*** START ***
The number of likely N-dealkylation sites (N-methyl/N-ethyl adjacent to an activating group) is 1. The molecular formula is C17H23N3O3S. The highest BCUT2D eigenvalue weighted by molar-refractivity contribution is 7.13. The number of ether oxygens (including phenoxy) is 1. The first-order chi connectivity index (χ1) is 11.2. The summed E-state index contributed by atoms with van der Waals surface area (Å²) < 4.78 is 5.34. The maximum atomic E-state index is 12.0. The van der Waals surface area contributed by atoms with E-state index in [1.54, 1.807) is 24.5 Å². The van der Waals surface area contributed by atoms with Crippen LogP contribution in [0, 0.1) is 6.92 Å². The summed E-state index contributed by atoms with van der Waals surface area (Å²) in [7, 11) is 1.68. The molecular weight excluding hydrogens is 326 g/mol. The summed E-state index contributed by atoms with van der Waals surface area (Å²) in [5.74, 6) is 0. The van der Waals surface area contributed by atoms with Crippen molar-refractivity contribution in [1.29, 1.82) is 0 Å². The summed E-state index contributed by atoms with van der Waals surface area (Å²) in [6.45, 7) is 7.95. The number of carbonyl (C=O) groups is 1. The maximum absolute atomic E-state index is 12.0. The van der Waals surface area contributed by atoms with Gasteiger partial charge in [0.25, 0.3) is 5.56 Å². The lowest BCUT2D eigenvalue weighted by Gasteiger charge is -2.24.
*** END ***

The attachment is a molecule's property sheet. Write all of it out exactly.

The number of likely N-dealkylation sites (N-methyl/N-ethyl adjacent to an activating group) is 1. The molecular formula is C17H23N3O3S. The highest BCUT2D eigenvalue weighted by molar-refractivity contribution is 7.13. The number of ether oxygens (including phenoxy) is 1. The first-order chi connectivity index (χ1) is 11.2. The summed E-state index contributed by atoms with van der Waals surface area (Å²) < 4.78 is 5.34. The maximum atomic E-state index is 12.0. The van der Waals surface area contributed by atoms with E-state index in [1.54, 1.807) is 24.5 Å². The van der Waals surface area contributed by atoms with Crippen LogP contribution in [0, 0.1) is 6.92 Å². The summed E-state index contributed by atoms with van der Waals surface area (Å²) in [7, 11) is 1.68. The molecular weight excluding hydrogens is 326 g/mol. The summed E-state index contributed by atoms with van der Waals surface area (Å²) in [5.74, 6) is 0. The van der Waals surface area contributed by atoms with Crippen molar-refractivity contribution in [1.29, 1.82) is 0 Å². The summed E-state index contributed by atoms with van der Waals surface area (Å²) in [6.45, 7) is 7.95. The number of carbonyl (C=O) groups is 1. The maximum absolute atomic E-state index is 12.0. The van der Waals surface area contributed by atoms with Gasteiger partial charge in [0.25, 0.3) is 5.56 Å². The lowest BCUT2D eigenvalue weighted by Gasteiger charge is -2.24.